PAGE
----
Just before getting (literally) pulled up out of bed this morning, I flashed back to the time when I saw the movie Amadeus at the Millbrae Theater. I don’t know if it was the time of the year that it was showing — either near Thanksgiving or Christmas — or maybe it was the fact that the audience was packed with “old people”, the one single memory I took with me from that in-theater experience is the moment the house lights came on at the end of the film, the entire auditorium reeked like turkey farts. Too many years have passed for me to recall seeing a bunch of “blue hairs” sleeping off the effects of tryptophan on their systems. All I have left in my mind’s nostril is the soury sweet smell of flatulence.
Well, my friends, that little stroll down the lighted aisle got me thinking about other interesting and unusual experiences I have had while at the movie theater. Then I figured what good are those memories in my head when it would be so much more fun to share them right here with you all!
I hope you enjoy reading about these good times half as much as I did making them.
When I was a wee lad, my dad and I were at the Tanforan theater concession stand ordering popcorns and Dr Peppers when I told the lady helping us that my dad knew Dr Pepper when he was an intern. (It was one of his go-to phrases at the time). Anyway, she shot the future Italian Man Servant a look that said, “what the heck are you in teaching this kid, Mister?” as she handed over the snacks to us.
Then there was the time when Animal House had just come out and John and Judy decided to bring their nine year old son along with them to the show. You know that scene where Pinto is wrestling with what to do about/to/with his passed out Toga party date and the little angel and devil appear on his shoulder? Well, I neither saw nor heard much of it because while my dad covered my ears, my mom shielded my eyes. It wasn’t until the film came on HBO the next year that I got to experience the scene as Douglas C Neidermeyer, Daniel Simpson Day and Senator Blutarski intended it to be seen.
I’m pretty sure that my friends Matt and Erin and I were taking in a matinee showing of Take This Job and Shove It and being the obnoxious adolescents we were, we smuggled a Pip Squirt pen into the theater. For those of you scratching your head and wondering what the heck a Pip Squirt pen is, imagine if you will a functioning pen that also doubles as a kick ass water gun. Well, one miniature water pistol plus a darkened theater filled with unsuspecting marks equals an afternoon of muffled giggles for three suburban troublemakers. Unfortunately, our day at target practice was over quickly after Matt scored a direct hit to the back of some guy’s head. This man was so steamed at whomever blasted him in the back of the melon that he threw down his bucket of popcorn and stormed out of the theater never to return.
And then there was the time when Matt, Erin and I saw Creepshow and three-quarters of the way through it, Matt and I heard the telltale sound of rushing liquid entering a wax paper beverage cup. Apparently, the prospect of missing even one minute of this riveting flick was too much for Erin to bear so he brought the toilet to his chair by peeing in his empty soda cup.
Back in the mid-eighties when Rocky IV was released to a rabid and largely jingoistic American public, I attended a showing on opening night at the newly constructed Century Theater in South San Francisco. I remember being elbow to elbow in the lobby with hundreds of other Rocky Balboa fight fans chomping at the bit to get seated for the big showdown with the Soviet monster Ivan Drago. The movie itself did not disappoint any of us in attendance as spontaneous chants of USA, USA, USA filled the rafters when the Italian Stallion emerged victorious.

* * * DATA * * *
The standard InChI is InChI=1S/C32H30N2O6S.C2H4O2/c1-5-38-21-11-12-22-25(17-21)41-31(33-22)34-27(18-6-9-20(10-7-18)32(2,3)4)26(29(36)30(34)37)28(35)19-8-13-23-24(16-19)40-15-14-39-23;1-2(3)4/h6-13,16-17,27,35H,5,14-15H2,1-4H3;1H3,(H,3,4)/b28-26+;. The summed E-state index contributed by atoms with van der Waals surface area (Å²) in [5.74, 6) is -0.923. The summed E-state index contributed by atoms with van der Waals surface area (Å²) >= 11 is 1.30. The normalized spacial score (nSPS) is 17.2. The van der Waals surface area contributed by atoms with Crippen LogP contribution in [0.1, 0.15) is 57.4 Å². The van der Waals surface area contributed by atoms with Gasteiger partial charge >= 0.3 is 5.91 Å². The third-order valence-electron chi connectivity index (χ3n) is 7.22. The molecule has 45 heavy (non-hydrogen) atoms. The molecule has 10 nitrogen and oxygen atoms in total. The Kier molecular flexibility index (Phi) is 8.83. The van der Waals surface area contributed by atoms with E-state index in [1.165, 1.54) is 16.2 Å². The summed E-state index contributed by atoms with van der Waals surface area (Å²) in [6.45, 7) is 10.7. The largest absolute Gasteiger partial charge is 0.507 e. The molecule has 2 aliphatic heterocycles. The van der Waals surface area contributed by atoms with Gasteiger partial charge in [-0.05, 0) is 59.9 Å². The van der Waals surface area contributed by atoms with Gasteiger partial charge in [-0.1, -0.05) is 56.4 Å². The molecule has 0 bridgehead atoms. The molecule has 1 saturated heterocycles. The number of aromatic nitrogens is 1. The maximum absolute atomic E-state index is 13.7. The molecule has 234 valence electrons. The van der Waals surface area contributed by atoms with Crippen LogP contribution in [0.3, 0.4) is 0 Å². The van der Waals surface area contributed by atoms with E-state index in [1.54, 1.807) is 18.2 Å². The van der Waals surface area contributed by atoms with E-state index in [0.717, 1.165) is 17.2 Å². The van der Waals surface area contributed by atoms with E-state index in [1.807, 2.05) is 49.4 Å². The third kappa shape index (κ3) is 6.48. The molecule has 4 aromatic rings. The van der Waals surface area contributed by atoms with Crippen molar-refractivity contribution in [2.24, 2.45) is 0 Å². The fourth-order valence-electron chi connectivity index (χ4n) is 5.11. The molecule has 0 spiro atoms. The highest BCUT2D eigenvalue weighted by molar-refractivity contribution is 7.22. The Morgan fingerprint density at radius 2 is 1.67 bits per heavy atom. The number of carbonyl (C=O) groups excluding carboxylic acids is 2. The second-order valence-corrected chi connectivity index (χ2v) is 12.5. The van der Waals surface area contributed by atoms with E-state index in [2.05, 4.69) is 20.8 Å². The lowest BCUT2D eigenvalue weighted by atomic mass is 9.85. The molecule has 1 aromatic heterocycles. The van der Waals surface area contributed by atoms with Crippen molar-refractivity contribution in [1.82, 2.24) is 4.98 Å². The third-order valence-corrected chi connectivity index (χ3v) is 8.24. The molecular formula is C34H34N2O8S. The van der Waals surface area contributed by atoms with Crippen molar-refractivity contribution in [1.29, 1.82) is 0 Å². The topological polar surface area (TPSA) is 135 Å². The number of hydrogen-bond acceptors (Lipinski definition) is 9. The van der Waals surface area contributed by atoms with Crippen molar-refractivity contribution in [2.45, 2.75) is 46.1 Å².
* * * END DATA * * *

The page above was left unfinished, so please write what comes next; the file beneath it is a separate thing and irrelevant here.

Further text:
And then there was that time when we saw Raising Arizona and my friend Roger accidentally dropped an unopened bottle of Coors from his coat and it rolled all the way down to the screen. Several folks snickered and guffawed. Never one to waste a perfectly good beer, Roger simply walked himself to the front of the theater and retrieved his brewski. More than several people politely applauded his effort.
I could fill a thousand pages with stories about my merry misadventures at the Burlingame Drive-Ins but for the sake of brevity, I’ll limit it to only two. One evening, a high school letterman jacket wearing friend and I were trying our hardest to stave off early onset glaucoma (if you know what I mean). Anyway, after our fourth trip to the snackbar in two hours, the woman working behind the counter said to us, “I want some of whatever Potsie is smoking!” Needless to say our polluted minds were blown by her intuitive mind power until we realized that Potsie’s name was written on the back of his coat.
The less I talk about the time I drove my Camaro over the center dividing line bumps in front of at least four police cruisers while leaving those very same drive-ins, the less embarrassed I’ll feel.
One evening in 2007, Fehmeen and I couldn’t decide on a movie to see so we opted to check out separate shows. She went with Chris Brown’s This Christmas and I saw Amy Adams and Patrick Dempsey’s Enchanted. (What can I say, I like what I like!?!). Once the lights went down and I felt less self-conscious about being one of the only single viewer in an auditorium full of families, I got to enjoy one of my favorite films of all-time.
And finally, for the occasion of our first date, I took the future Mrs Picetti to a romantic dinner at Chili’s followed by the 7:45 showing of the history of surfing documentary Riding Giants. I was shocked to find out several weeks later that she absolutely hated it. Oh, the things you do for love.
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